Three book recommendations et alia

I haven’t gone this long without a blog entry in … hmmn. Don’t know how long, maybe not since 2003. My wife was hospitalized in late August, and until she came home last Wednesday, I have been juggling essential tasks like mad and jettisoning whatever was absolutely unnecessary for the time being.1 She’s much better, thank you, and I am very happy to have her home. This will not be a long or single-topic entry, but there are a few items I do not want to forget.

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  1. Giant kudos to East Valley Primary Care in Tempe and Banner Desert Medical Center for having competent medical professionals and being great on the whole with communication. I know from experience that is far from universal, and it is much appreciated. []

Michael B. Katz

My advisor was Michael Katz, a social historian who taught and wrote about education, social structure, cities, poverty, and public policy at the Ontario Institute for Studies in Education, York University, and the University of Pennsylvania from the late 1960s until his death this past week.

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All a-Twitter about David Kirp

In my Twitter timeline yesterday, I saw a number of people I follow either delighted or highly irritated by David Kirp’s fairly general op-ed yesterday, Teaching Is Not a Business. On the irritated front was Rick Hess:

And a few hours later, there was a rebuttal by Neerav Kingsland, who was less irritated but definitely in disagreement.

Here’s the funny thing: Kirp’s op-ed is general, arguing that unspecified reformers wanted schools to be run like businesses, and that impulse interferes with personal connections in education. While Kingsland is correct that the op-ed used romantic rhetoric about schooling, the most remarkable fact about the piece is that it was published at all in the New York Times. There is no hook to current events, nothing particularly sharp about the rhetoric or the claims. With a few sentences changed, this could have appeared five years ago, possibly ten, and it would have fit those times as well as today.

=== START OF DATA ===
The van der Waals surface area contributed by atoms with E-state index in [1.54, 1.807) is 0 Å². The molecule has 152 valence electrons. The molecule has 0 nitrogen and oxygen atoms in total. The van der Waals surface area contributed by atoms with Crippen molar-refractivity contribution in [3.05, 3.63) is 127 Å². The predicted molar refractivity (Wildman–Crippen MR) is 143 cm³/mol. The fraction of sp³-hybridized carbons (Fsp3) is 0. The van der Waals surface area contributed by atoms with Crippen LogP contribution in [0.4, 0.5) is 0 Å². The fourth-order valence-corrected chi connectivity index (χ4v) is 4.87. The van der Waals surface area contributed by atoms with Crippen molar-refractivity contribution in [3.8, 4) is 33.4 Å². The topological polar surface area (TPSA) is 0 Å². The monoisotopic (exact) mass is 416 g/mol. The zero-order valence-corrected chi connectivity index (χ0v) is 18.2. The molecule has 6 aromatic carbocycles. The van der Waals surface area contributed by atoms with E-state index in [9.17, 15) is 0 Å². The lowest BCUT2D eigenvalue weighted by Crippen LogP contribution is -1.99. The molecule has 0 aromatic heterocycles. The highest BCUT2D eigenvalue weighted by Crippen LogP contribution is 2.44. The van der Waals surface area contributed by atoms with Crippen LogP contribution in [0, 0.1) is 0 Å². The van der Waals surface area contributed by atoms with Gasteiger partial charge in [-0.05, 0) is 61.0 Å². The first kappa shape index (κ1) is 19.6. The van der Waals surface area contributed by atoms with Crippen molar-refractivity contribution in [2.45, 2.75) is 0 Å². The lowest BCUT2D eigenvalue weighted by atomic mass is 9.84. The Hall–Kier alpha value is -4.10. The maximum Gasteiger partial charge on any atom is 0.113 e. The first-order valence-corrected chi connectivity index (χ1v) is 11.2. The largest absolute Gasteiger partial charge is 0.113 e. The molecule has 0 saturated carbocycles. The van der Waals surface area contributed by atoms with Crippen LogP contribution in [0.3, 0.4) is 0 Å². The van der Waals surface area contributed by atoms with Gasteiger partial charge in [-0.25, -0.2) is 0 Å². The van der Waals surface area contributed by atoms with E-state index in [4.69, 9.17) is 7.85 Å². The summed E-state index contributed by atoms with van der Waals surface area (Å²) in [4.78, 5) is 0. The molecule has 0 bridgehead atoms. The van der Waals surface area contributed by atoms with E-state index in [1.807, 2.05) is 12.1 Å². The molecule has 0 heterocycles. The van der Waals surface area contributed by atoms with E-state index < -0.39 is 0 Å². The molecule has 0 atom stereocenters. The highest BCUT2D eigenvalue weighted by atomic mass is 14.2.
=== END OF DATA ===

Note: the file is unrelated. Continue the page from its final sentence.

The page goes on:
Given the lack of fire in the piece–Kirp didn’t even use the term corporate reform–I am not sure why there was so much energy devoted to either praise or criticism. In many ways it’s like the various op-eds you can find by Jeb Bush or Tom Vander Ark, sloppy in some way and also probably destined to sink beneath the waves no matter what you think of it. There are a lot of things going on in education, and you pick Kirp’s op-ed? I don’t want to micromanage anyone’s time but my own; on the other hand, Kirp didn’t write world-changing rhetoric. And, if you don’t mind my reminding you, there are far more weighty things to upset or worry you: to pick a few, police conduct in Ferguson, the war between Hamas and Israel, ISIS, Argentine’s default, and Russia-Ukraine tensions.

Elected vs. appointed state chiefs

Over the last weekend, the Arizona Republic published an op-ed by conservative education writer Matthew Ladner, arguing for an appointed state superintendent. Arizona has an elected superintendent, like California. Florida has a commissioner of education appointed by the state board of education, itself appointed by the governor; before 2002, the position was elected. The majority of state superintendents or education commissioners are appointed, either directly by the governor (as in Virginia) or indirectly by a state board (as in Florida). Arizona and California are in a distinct minority.

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Aim for Yale, hit a community college

I’ve been catching up on my long “saved-news-article” queue this weekend. A number in higher ed I skimmed and deleted because they either assumed Yale was all of higher education or clearly wrote from an experience almost entirely at places like Yale. It might be a service to remind reporters in summer that as you prepare “back to school” articles, you should remember that comprehensive (regional) public universities and local community colleges are far more prevalent and serve far more students than well-endowed not-for-profit colleges and universities, let alone Ivy Leagues. Yes, there are still reporters and faculty who forget this basic fact. If you’re not among them, pat yourself on the back and Remind your colleagues. Go ahead and brag; we need folks to evangelize the truth that elite institutions educate a small subset of Americans.

And even within a particular niche, there are sub-niches. In community colleges, just to pick an example, there is the giant Miami-Dade College, which offers some applied bachelors programs along with two-year degrees and vocational programs to almost 150,000 students. There is Florida Keys Community College, serving 2,000. Most community colleges use adjunct faculty for a huge chunk of teaching, but near my new home, there’s Rio Salado College, which teaches more than 50,000 with 23 faculty (really, program coordinators); there are more staff at the college’s public radio station than there are full-time employees called faculty.

So if you’re tempted to slam the idle ways of today’s youth, please don’t pick an elite private institution, or at least make clear you’re targeting a tiny segment.